• Is he a verbal, auditory or kinesthetic learner? 


All of this will help you understand your boss’s idiosyncrasies (and vice versa) so you aren’t thrown off course wondering why he acts the way he does. And, you’ll be less likely to take style differences personally.



7. Get to know them as a person.

I’m not advising you to become best buds with your boss. But learning who they are, where they came from and what experiences shaped them can be helpful. 


It’s through conversations such as these that we build meaningful relationships so that we can communicate openly and work effectively with one another.


Ask her about the decisions she’s made in her career, both good and bad. Inquire as to what her greatest success is and what contributed to that success. Use casual situations like coffee or lunch to listen to stories, ask questions, and see beyond the “boss” label. Your work life will be richer for it!


When you build a strong foundation with your first manager, you’ll build a platform and process for success that will take you through every job in your career. And when you become a manager, if you aspire to do so, you’ll have a great set of experiences to share with your subordinates. 



{#/pub/images/LeaMcLeod.jpg}Written by Lea McLeod, M.A., Founder & CEO, Degrees of Transition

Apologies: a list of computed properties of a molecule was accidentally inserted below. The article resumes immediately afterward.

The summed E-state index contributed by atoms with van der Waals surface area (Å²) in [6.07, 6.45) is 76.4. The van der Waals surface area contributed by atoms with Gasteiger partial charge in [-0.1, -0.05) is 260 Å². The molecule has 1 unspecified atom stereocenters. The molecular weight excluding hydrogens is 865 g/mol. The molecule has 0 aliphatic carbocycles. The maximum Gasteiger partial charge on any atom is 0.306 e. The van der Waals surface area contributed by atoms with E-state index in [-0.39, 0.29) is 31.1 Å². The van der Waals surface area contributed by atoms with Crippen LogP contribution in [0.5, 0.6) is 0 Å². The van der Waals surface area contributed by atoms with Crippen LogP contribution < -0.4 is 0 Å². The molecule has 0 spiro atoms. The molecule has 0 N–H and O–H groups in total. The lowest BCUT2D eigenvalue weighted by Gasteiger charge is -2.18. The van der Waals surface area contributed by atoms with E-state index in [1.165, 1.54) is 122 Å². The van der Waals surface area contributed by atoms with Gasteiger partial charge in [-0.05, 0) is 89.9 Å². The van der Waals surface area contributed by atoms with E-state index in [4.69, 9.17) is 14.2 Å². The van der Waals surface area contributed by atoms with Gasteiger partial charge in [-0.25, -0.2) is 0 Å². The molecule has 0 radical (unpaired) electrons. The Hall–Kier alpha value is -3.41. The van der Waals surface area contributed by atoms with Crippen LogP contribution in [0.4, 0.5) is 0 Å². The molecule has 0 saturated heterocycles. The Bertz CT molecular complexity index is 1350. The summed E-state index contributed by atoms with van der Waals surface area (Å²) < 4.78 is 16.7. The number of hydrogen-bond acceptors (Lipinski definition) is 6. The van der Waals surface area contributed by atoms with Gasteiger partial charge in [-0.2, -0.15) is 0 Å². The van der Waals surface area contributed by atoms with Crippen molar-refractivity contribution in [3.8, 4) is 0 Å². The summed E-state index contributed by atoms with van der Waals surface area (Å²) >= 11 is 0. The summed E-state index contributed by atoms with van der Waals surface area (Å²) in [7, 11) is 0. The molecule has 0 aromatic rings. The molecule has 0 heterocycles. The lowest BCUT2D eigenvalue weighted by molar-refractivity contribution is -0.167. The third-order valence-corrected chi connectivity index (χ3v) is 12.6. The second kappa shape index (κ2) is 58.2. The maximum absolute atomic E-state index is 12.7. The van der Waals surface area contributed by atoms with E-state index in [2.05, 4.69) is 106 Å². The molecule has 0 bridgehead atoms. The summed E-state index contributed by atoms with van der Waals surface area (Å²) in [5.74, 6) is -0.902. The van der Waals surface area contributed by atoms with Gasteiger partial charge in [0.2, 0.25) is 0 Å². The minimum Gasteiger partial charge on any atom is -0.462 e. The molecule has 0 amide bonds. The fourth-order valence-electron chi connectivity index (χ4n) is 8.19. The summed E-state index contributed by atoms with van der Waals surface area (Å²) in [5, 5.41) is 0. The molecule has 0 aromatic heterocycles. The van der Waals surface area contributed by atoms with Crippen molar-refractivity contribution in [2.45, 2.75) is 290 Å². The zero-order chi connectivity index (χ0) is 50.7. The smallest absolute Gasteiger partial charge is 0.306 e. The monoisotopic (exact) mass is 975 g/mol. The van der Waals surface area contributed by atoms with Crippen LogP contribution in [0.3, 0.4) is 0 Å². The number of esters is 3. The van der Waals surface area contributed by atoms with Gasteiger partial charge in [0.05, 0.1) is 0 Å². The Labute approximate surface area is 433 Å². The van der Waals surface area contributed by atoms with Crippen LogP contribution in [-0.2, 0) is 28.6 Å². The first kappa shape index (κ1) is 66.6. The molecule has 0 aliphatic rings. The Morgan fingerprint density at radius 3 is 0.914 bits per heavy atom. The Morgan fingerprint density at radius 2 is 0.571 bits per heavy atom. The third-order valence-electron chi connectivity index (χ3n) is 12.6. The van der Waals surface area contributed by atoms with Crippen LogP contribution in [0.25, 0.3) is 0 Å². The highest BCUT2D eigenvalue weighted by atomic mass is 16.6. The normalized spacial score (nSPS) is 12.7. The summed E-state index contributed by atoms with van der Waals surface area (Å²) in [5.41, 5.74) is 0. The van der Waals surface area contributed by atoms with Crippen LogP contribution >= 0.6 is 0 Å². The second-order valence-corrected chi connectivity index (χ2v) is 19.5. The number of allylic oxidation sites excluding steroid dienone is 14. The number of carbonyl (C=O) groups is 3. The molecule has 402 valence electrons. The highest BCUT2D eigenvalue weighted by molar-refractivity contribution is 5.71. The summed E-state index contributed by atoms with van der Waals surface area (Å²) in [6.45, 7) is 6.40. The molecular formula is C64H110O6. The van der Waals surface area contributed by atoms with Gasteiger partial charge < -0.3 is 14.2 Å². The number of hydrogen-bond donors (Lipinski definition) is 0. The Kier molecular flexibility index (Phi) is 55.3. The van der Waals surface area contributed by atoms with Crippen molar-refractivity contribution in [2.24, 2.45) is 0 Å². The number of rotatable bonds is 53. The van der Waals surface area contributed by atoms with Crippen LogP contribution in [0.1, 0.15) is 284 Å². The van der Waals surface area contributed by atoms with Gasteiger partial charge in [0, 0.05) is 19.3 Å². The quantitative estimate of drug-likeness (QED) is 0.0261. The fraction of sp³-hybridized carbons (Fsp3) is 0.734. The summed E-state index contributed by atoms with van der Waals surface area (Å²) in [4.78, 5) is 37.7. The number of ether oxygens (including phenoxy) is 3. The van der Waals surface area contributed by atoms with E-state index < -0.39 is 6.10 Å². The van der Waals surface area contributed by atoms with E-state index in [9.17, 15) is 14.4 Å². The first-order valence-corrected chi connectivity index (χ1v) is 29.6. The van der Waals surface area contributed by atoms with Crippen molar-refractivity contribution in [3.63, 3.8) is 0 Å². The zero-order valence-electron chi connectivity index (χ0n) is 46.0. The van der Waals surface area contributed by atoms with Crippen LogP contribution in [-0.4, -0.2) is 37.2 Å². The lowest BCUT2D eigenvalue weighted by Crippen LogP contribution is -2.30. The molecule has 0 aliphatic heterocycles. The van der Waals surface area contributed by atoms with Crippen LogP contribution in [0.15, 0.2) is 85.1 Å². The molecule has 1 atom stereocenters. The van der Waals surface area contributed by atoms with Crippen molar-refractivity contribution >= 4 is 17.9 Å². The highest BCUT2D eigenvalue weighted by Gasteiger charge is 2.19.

Lea works extensively with new grads who are tackling the job search for the first time.  She is a guest speaker, as well as facilitator of the “Find a Job Faster” Job Search Program and “Developing Patterns of Success” Workshop & Webinar series, bringing over 20 years of director level experience, most recently with Hewlett-Packard, managing, leading and serving worldwide employees. She holds a degree in Marketing from St. Bonaventure University, and a Master of Arts in Organization Development from Seattle University.


Do you have a question for Lea?  Post it in our College Student/Recent Grad Community, she will be happy to help: Ask An Expert 


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Here are some related articles you may be interested in:  

6 Tips to Jumpstart Your Career Before Graduation

5 Ways to Build Trust in Your First Job

How You Look Matters in Your First Job

7 Powerful Words to Make You Stand Out at Work 

7 Trust-Killers in Your First Job

7 Ways to Quell First Job Jitters

4 Essential Skills for Leaders, Managers & High Potentials